President Pavel Focuses On Ukraine and Taiwan In Speech To UN General Assembly

The president’s speech discussed internationalism and human rights. Credit: Zuzana Bönisch /

New York, Sept 20 (CTK special correspondent ) – Czech President Petr Pavel addressed the UN General Assembly in New York this morning, in the first such speech from a Czech president since 2017. The president’s speech discussed internationalism and human rights, with a particular focus, as expected, on the Russian invasion of Ukraine.

Pavel stressed that Ukraine deserves a peace reached on the terms set by Kyiv, which must not be based on an unjust compromise and whose form cannot be dictated by Russia, as the aggressor in the conflict. He also noted that the consequences of the Russian invasion were being felt throughout the world, in view of the threat to food security caused by the Russian blockade of Ukrainian ports.

“The Russian full-scale invasion of Ukraine continues to constitute a manifest violation of the UN Charter and international law we all subscribed to,” Pavel said in the opening of his address. “Russia must unconditionally withdraw all troops from the entire territory of Ukraine within its internationally recognized borders. Russia’s leaders must be held accountable for the crime of aggression against its neighbour,” he added.

“What Ukrainian people truly deserve is peace… If it is to be sustainable, it cannot be based on an unjust compromise or conditions imposed by the conqueror. Neither shall it leave hopes for Russia to fulfil its imperial ambitions. It must be peace on the terms of the defender. Not the aggressor and not anybody else,” Pavel said.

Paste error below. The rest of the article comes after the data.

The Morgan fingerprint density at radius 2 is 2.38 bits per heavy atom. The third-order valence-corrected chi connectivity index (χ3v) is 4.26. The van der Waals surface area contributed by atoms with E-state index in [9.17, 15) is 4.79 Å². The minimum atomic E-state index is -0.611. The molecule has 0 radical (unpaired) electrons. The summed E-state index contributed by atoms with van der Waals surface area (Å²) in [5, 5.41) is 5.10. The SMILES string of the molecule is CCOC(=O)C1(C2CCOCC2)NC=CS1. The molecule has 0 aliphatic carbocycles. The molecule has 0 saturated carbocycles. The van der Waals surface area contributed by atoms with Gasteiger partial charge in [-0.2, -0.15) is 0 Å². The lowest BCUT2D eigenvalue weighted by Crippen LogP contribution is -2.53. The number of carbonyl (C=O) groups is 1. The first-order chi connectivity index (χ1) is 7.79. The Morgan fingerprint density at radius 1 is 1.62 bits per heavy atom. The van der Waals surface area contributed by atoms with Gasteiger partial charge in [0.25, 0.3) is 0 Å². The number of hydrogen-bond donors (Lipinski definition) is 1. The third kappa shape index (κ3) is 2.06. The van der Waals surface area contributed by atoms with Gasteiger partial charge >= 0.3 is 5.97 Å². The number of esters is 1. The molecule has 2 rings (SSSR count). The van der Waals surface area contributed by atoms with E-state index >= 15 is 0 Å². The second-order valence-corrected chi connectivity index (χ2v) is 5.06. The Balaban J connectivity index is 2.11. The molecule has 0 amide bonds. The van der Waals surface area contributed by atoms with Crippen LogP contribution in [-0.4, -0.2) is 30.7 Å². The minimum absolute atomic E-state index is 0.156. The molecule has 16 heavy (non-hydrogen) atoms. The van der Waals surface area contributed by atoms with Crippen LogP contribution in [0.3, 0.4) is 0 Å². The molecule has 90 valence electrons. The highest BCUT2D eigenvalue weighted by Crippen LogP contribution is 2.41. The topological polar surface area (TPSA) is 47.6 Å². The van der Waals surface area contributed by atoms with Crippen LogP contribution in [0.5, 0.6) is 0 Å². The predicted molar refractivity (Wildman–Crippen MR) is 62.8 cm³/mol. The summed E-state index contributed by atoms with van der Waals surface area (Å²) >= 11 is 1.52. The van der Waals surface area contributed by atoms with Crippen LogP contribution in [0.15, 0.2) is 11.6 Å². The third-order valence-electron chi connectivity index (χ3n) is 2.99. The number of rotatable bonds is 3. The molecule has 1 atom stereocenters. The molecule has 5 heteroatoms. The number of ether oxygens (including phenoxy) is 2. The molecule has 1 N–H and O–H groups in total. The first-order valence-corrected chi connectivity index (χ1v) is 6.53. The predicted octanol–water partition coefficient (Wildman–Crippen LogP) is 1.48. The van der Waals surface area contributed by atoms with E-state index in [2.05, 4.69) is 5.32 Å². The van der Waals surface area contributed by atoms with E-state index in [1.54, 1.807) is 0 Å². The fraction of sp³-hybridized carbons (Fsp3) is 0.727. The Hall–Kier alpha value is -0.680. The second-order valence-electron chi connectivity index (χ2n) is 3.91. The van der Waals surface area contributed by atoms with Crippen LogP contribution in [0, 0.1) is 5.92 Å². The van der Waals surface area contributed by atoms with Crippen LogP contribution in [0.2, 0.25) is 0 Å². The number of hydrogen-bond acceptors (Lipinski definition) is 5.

Pavel compared the conflict to the Czech Republic’s historical experience with Moscow’s military aggression, during the occupation of Czechoslovakia by the Soviet army in 1968.

“Czechia will support Ukraine in its just defense as long as necessary,” he stressed, during a speech delivered in English.

Pavel also noted that the Czech Republic had been helping Kyiv since the beginning of the war, providing arms, ammunition and humanitarian aid and taking in high numbers of Ukrainian refugees.

“The threats we face are global and interconnected. Because of Russia and a handful of other countries, our world is more dangerous and rougher. Instead of cultivating cooperative security, we have to build up our militaries,” he said.

Elsewhere in the speech, Pavel also condemned China’s military activities in the Taiwan Strait.

“We deplore China’s military actions which raise tensions in the Taiwan Strait, and its unfriendly actions against partners in the South China Sea,” he said. “Any dispute or contagious issue must be resolved peacefully. Any potential armed conflict in the region would have negative consequences for the whole world.”

“I appreciate that the president has emphasised in his speech that the world cannot turn a blind eye to the Russian aggression, that security in Ukraine is reflected in security in Africa, Latin America and the Pacific,” said Czech Foreign Minister Jan Lipavsky (Pirates), who is in New York with Pavel. “I am glad that Czech foreign policy is once again speaking with a united voice.” 

Commenting on the speech, Petr Kaniok, a professor of political science at the Masaryk University Faculty of Social Sciences and the SYRI Institute, also highlighted the importance of a unified message between the president and the government.

“The speech is completely in line with the government’s foreign policy, the Czech Republic thus speaks with one voice and acts consistently,” he said. “This is certainly a good thing, because a small country the size of the Czech Republic cannot, if it wants to be taken even a little bit seriously, sound cacophonous. This was also not the norm in the past, especially when the former president Zeman forged his own policy and was difficult to predict.”

Kaniok also described the speech as “an unequivocal confirmation of a return to the traditions of Havel’s foreign policy, which was determined by clear values ​​and an emphasis on human rights,” departing from the “economic realism” of Zeman and former Foreign Minister Lubomir Zaoralek. 

Pavel’s 15-minute speech before the UN General Assembly was the first given by the Czech president since 2017, when his predecessor Milos Zeman addressed this forum. In the following years, either the prime minister or foreign ministers represented the Czech Republic at the UN General Assembly.


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